Waterfowl: Carver's Art
Chesapeake Bay Gateways Network

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Lem Ward (left) and Steve Ward, in their Crisfield workshop in the late 1960s. Today, collectors pay tens of thousands of dollars for their birds.

Decoy carving is a folk art form derived from the Bay's waterfowling tradition. Made originally to help lure birds within shooting range, decoys could be set up in rafts by the dozens around a hunter's sinkbox or duck blind. The successful carvers were those whose decoys could ride the weather and bring in the birds, and those masters turned out decoys by the thousands.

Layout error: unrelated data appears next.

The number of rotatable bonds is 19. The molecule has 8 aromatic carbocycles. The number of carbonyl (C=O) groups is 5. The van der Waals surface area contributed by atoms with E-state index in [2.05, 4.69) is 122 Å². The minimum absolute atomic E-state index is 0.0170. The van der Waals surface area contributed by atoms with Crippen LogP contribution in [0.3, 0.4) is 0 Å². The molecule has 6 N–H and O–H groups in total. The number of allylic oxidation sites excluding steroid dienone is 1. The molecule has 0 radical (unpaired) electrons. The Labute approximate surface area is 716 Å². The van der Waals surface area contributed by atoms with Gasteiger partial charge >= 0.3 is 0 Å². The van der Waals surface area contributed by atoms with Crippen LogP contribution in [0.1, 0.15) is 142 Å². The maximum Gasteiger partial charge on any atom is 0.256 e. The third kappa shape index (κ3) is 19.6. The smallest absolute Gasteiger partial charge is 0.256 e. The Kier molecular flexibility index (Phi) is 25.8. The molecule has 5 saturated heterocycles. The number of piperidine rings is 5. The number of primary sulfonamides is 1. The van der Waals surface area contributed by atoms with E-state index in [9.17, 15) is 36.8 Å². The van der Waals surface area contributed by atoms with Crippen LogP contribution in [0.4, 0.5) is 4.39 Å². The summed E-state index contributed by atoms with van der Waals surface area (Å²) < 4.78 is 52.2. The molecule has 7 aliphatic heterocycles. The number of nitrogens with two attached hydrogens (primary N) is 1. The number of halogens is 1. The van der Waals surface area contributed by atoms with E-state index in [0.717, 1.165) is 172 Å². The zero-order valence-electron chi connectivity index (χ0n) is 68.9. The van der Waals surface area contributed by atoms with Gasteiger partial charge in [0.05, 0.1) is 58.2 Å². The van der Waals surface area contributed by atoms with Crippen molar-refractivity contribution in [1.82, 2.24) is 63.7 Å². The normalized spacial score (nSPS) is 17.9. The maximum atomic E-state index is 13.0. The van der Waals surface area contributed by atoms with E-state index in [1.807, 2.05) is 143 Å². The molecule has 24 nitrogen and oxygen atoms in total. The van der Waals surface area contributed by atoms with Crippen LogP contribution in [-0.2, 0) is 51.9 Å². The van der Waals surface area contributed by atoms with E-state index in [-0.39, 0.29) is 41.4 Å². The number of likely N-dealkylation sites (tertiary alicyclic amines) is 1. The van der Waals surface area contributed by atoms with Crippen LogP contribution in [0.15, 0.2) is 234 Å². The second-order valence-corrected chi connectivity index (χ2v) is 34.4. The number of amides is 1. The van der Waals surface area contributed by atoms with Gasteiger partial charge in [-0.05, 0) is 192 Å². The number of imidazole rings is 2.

Premier carver R. Madison Mitchell, the undertaker in Havre de Grace, Maryland, made about 100,000 decoys over his lifetime. Some of his apprentices are still working today. Perhaps the Bay's most famous carvers were Lem and Steve Ward, brothers from Crisfield, Maryland who were the local barbers.

Decoys' inherent beauty and grace, as well as their role in the Bay's waterfowling tradition, have helped turn them into collector's items. Carvers have always used their own techniques and designs to create decoys of striking individuality. Today some have elevated decoy carving to a fine art, creating birds of remarkable detail and delicacy.

Learn more about waterfowling in the Chesapeake region.

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